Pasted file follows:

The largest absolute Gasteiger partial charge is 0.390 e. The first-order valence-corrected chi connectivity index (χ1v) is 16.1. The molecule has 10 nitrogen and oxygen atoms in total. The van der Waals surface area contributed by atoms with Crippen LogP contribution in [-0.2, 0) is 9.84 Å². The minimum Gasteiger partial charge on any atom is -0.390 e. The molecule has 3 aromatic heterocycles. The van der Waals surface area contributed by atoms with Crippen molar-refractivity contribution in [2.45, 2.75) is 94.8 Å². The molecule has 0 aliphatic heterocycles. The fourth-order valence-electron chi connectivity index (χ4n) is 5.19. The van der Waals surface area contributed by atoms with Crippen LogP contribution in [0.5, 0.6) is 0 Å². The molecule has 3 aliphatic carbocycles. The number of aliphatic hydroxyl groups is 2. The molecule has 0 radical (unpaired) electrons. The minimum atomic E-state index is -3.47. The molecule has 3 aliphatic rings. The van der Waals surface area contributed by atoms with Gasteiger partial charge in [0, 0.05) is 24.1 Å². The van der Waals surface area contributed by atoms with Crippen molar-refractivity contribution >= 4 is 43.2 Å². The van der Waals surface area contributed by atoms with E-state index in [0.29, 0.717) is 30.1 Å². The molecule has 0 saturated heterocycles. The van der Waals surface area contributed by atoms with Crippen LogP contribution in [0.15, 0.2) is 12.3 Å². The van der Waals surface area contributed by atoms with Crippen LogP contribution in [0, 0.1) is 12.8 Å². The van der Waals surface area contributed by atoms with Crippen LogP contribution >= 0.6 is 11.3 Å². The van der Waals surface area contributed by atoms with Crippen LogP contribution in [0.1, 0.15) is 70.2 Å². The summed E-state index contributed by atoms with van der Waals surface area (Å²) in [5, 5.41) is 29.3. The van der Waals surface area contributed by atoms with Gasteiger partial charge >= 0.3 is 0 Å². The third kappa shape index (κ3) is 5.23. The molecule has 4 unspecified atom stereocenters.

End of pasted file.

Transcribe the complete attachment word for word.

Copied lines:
The largest absolute Gasteiger partial charge is 0.390 e. The first-order valence-corrected chi connectivity index (χ1v) is 16.1. The molecule has 10 nitrogen and oxygen atoms in total. The van der Waals surface area contributed by atoms with Crippen LogP contribution in [-0.2, 0) is 9.84 Å². The minimum Gasteiger partial charge on any atom is -0.390 e. The molecule has 3 aromatic heterocycles. The van der Waals surface area contributed by atoms with Crippen molar-refractivity contribution in [2.45, 2.75) is 94.8 Å². The molecule has 0 aliphatic heterocycles. The fourth-order valence-electron chi connectivity index (χ4n) is 5.19. The van der Waals surface area contributed by atoms with Crippen LogP contribution in [0.5, 0.6) is 0 Å². The molecule has 3 aliphatic carbocycles. The number of aliphatic hydroxyl groups is 2. The molecule has 0 radical (unpaired) electrons. The minimum atomic E-state index is -3.47. The molecule has 3 aliphatic rings. The van der Waals surface area contributed by atoms with Gasteiger partial charge in [0, 0.05) is 24.1 Å². The van der Waals surface area contributed by atoms with Crippen molar-refractivity contribution >= 4 is 43.2 Å². The van der Waals surface area contributed by atoms with E-state index in [0.29, 0.717) is 30.1 Å². The molecule has 0 saturated heterocycles. The van der Waals surface area contributed by atoms with Crippen LogP contribution in [0.15, 0.2) is 12.3 Å². The van der Waals surface area contributed by atoms with Crippen LogP contribution in [0, 0.1) is 12.8 Å². The van der Waals surface area contributed by atoms with Crippen LogP contribution >= 0.6 is 11.3 Å². The van der Waals surface area contributed by atoms with Crippen LogP contribution in [0.1, 0.15) is 70.2 Å². The summed E-state index contributed by atoms with van der Waals surface area (Å²) in [5, 5.41) is 29.3. The van der Waals surface area contributed by atoms with Gasteiger partial charge >= 0.3 is 0 Å². The third kappa shape index (κ3) is 5.23. The molecule has 4 unspecified atom stereocenters.